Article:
New £210,000 London burger is first “grown in a lab dish”

A burger will be "grown in a dish"

A very expensive burger will be served up in London next month - the first restaurant burger in history not be carved from a cow, but grown in a lab dish.

The burger will be served at an invitation-only event in London, created by a “mystery backer” who who funded the £216,000 project led by Professor Mark Post of the University of Maastricht.

The burger is created from around 20,000 strips of muscle tissue which are grown in a jelly-like “growth medium” from beef stem cells.

An earlier version was tested this year, which Post described as tasting, “perfectly reasonable”. That version was made entirely of protein - the new burger has fat added, so should taste better.

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“"The event will include a brief explanation of the science behind the burger before it is cooked and tasted," London PR firm Ogilvy said in a press release this week.

The burgers are created by growing stem cells into muscle cells, then providing the cells with “anchor points” to grown around, which turns them into fibres. The researchers say that it could be cheap enough to be used on a large scale within years.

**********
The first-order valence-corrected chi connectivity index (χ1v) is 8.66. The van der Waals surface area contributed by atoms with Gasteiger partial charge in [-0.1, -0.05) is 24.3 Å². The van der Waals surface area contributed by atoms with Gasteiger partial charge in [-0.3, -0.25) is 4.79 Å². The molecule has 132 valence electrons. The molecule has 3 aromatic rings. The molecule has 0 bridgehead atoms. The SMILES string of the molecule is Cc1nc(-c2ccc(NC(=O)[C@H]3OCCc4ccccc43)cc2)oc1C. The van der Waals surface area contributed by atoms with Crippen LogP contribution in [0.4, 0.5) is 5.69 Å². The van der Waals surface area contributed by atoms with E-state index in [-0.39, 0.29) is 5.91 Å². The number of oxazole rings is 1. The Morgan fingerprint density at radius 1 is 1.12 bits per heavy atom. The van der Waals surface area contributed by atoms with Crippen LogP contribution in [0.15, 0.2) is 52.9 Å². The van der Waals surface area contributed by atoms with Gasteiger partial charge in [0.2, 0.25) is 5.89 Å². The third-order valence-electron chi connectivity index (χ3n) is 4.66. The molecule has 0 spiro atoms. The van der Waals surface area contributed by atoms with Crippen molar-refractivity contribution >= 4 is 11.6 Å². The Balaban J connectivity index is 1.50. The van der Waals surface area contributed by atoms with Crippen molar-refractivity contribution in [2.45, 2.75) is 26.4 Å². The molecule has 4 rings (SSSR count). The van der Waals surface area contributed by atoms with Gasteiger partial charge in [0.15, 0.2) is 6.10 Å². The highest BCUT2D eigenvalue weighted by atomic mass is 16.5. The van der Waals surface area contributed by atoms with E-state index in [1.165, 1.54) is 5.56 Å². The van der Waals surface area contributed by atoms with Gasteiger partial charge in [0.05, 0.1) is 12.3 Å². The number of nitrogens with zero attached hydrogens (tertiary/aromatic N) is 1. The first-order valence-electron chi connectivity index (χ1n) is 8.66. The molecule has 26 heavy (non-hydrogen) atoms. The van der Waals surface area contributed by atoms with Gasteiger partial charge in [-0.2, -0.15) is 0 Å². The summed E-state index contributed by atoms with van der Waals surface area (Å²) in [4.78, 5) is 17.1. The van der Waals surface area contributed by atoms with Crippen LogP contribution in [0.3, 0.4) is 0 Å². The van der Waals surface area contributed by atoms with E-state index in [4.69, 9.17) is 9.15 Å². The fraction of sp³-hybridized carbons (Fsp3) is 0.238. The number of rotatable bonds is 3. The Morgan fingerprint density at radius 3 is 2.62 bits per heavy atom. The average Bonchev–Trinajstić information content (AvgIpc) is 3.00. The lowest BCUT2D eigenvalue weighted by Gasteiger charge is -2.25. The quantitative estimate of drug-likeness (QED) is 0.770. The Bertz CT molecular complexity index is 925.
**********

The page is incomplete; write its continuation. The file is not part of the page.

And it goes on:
“It’s a bit like magic”, says Professor Post. “We can increase the efficiency of this process exponentially,  and that’s where the gain lies.”

In theory, vegetarians could eat the burgers without guilt - no animal has died to create them. But not all are convinced.

“Call me old fashioned, but I'm a great believer in hamburgers being made from top quality minced beef. From cows that roamed the fields, chewing cud,” says Tom Parker Bowles, food writer and TV star. "I'm all for new technology, and for sensible, pragmatic solutions to the upcoming world food crisis. But if this is the brave new world of food production, count me out."

Post points out that demand for meat is rising at a level that is unsustainable for the environment - with demand for meat expected to double by 2150.

“Pigs and cows never were designed to serve as our food, and especially not for
nine billion people.” he says.

“I want to persuade people that it’s safe,and in essence the same meat that animals produce.We’re imitating nature in the lab to produce real meat, but in a more animal-friendly and sustainable way.”

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